The Ming dynasty came into power in China right after the collapse of the Yuan dynasty. The dynasty was in power for close to 270 years and is regarded as one among the greatest forms of government and social order in history (Chan, 3). Zhu Yuanzhang, who was the emperor at that time, installed a number of robust changes that led to the dynasty become one of the most stable and autocratic in China’s history. The reign of the Ming Dynasty was a period of cultural restoration and expansion. Under the rule of the Ming Dynasty, Beijing, the current capital city of China was rebuilt and to date the original design is still maintained. In the course of the reign of the Ming dynasty, China had an immense cultural and political influence on countries in East Asia and Europe as well (Dunne, 4).
One of the most remarkable achievements of the Ming dynasty was the reconstruction works of the new capital, Beijing, and the refurbishments to the Great wall. The emperor embarked on a mission to rebuild Beijing to a modern state capital. Although Beijing was rebuilt by other dynasties, the master plan that was used by the Ming Dynasty was maintained. The Great wall was built in the earlier years but its current image is a reflection of the construction works initiated by the dynasty (Chan, 7). Zhu Yuanzhang organized the government in a way that was effective and initiated a number of policies that ensured prosperity. By embracing of Confucianism philosophies, focus was shifted to the support of the peasants which led to the creation of an agrarian-based society. The emperor implemented a number of policies that were meant to reduce the burden of the peasants and increase production of the whole society. As a result the population of the empire grew tremendously. Economically, the Ming Dynasty was responsible for the development of the agriculture and the handicraft industries that contributed to the wealth of the empire (Chan, 9). China achieved major successes in the fields of science and art during the reign of the dynasty. Culture was restored and explored in the form of paintings and great architectural masterpieces. The period also saw great advancement in science and technology with the publishing of a number of scientific literatures and the invention of powerful artillery such as the “huochong gun” for war. The advancement in science and arts gave the Chinese people great pride and self-confidence in that they had created one of the most advanced civilizations of the earth (Twitchett & Mote, 6).
The Ming Dynasty maintained contacts with foreign nations including European nations. Zheng He had developed diplomatic relations with a number of countries through his excursions along the African coast and parts of Europe. The first Jesuit missionaries visited China during the reign of the Ming Dynasty. The Jesuit mission was part of the diplomatic relations that China maintained with the western world (Dunne, 5). The Jesuits were particularly impressed with the Chinese culture and the civilization that they had undergone at that time. They were particularly wowed by their practicing of Confucianism and the strides they had made in science and technology. They took effort to translate the works of Confucius into European languages and went on further to integrate some of his teachings on morality to Christianity. The Jesuits went on to report the Chinese arts and sciences to the Western world (Dunne, 5). Given the strides the Chinese had made during this period of time, the Jesuits did not exaggerate the greatness of China. China had built a closely-knitted society that emphasized on morality based on the Confucius principles. Vices like corruption were greatly abhorred in the Ming Dynasty. Their reconstruction works all over the empire were so immense and Beijing was a model example to a number of cities all over Europe. Their emphasis on the rights of the peasants was also something worthy of reporting to the European nations. The advances in arts, portrayed in their paintings and architecture, together with scientific advancement showed the greatness of the civilization. As compared to the European culture, the Chinese had made significant strides in terms of culture and civilization and this deserved much praise from the Jesuits.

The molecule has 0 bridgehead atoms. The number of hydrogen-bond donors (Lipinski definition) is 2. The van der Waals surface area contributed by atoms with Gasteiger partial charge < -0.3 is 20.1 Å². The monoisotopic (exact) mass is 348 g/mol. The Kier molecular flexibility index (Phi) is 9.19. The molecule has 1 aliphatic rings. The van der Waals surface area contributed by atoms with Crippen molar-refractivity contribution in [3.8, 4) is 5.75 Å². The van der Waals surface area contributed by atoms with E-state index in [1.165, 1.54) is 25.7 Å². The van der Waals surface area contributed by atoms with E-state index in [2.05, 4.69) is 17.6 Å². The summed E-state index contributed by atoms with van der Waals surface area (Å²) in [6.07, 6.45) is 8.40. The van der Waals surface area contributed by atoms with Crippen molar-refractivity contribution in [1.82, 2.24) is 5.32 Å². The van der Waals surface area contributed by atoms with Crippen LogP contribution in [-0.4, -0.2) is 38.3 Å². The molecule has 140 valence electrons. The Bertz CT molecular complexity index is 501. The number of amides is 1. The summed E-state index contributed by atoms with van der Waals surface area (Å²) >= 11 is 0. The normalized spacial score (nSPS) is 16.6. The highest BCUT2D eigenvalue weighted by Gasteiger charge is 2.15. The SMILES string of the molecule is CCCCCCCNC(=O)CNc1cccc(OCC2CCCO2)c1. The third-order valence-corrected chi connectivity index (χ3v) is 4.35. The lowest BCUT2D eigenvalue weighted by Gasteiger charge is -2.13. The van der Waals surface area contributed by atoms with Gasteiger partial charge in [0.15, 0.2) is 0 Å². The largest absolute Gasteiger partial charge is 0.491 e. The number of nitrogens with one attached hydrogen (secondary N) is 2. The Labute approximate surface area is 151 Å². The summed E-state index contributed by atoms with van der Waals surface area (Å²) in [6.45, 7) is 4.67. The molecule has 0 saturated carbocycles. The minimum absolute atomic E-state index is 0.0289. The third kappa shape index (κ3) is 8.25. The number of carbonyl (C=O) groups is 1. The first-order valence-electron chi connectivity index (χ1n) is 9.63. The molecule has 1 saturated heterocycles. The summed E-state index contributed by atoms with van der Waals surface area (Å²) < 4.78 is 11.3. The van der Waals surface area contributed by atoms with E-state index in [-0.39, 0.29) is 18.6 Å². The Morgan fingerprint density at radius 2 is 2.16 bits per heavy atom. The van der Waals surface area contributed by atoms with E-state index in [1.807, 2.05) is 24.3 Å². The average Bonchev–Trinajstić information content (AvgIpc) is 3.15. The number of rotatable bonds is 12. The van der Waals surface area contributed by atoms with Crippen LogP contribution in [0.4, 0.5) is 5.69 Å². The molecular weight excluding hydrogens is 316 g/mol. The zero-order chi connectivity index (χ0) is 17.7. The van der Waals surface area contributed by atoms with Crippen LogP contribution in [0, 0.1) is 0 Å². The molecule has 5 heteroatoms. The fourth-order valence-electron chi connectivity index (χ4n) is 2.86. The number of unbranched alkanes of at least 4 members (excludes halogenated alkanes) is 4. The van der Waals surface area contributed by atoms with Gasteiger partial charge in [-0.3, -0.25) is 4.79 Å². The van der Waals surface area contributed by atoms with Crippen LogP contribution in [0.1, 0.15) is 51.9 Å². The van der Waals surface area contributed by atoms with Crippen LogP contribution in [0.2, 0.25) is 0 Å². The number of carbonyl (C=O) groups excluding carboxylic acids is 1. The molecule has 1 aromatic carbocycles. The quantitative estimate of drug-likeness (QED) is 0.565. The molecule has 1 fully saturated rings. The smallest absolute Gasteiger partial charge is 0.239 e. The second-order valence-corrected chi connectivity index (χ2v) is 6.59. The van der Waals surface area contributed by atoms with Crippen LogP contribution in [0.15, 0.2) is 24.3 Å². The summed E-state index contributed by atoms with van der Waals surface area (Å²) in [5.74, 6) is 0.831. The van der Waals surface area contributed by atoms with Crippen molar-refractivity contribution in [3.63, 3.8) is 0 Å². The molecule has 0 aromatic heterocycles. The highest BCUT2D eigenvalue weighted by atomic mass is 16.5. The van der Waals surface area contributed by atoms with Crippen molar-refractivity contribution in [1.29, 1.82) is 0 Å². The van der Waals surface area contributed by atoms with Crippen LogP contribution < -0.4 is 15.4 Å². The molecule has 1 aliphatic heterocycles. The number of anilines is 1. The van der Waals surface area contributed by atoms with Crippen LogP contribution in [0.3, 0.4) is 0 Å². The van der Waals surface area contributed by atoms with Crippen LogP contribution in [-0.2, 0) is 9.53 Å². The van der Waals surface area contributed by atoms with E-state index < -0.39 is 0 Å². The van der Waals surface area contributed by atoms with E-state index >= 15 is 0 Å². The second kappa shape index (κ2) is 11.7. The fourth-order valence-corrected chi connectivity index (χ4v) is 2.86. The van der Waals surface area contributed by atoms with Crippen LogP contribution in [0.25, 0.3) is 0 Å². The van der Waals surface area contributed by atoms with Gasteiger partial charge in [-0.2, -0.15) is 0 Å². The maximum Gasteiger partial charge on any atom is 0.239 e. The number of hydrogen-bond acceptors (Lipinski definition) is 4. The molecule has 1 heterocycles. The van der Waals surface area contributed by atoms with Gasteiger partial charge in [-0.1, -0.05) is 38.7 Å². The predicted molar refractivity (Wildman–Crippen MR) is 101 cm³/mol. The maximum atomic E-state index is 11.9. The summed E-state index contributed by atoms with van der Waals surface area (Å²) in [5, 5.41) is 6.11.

Chan, Albert. The Glory and Fall of the Ming Dynasty. Norman: University of Oklahoma Press, 1982. Print.
Dunne, George H. Generation of Giants: The Story of the Jesuits in China in the Last Decades of the Ming Dynasty. Notre Dame, Ind: University of Notre Dame Press, 1962. Print.
Twitchett, Denis C, and Frederick W. Mote. The Ming Dynasty, 1368-1644: Part I. Cambridge [England: Cambridge University Press, 1988. Print.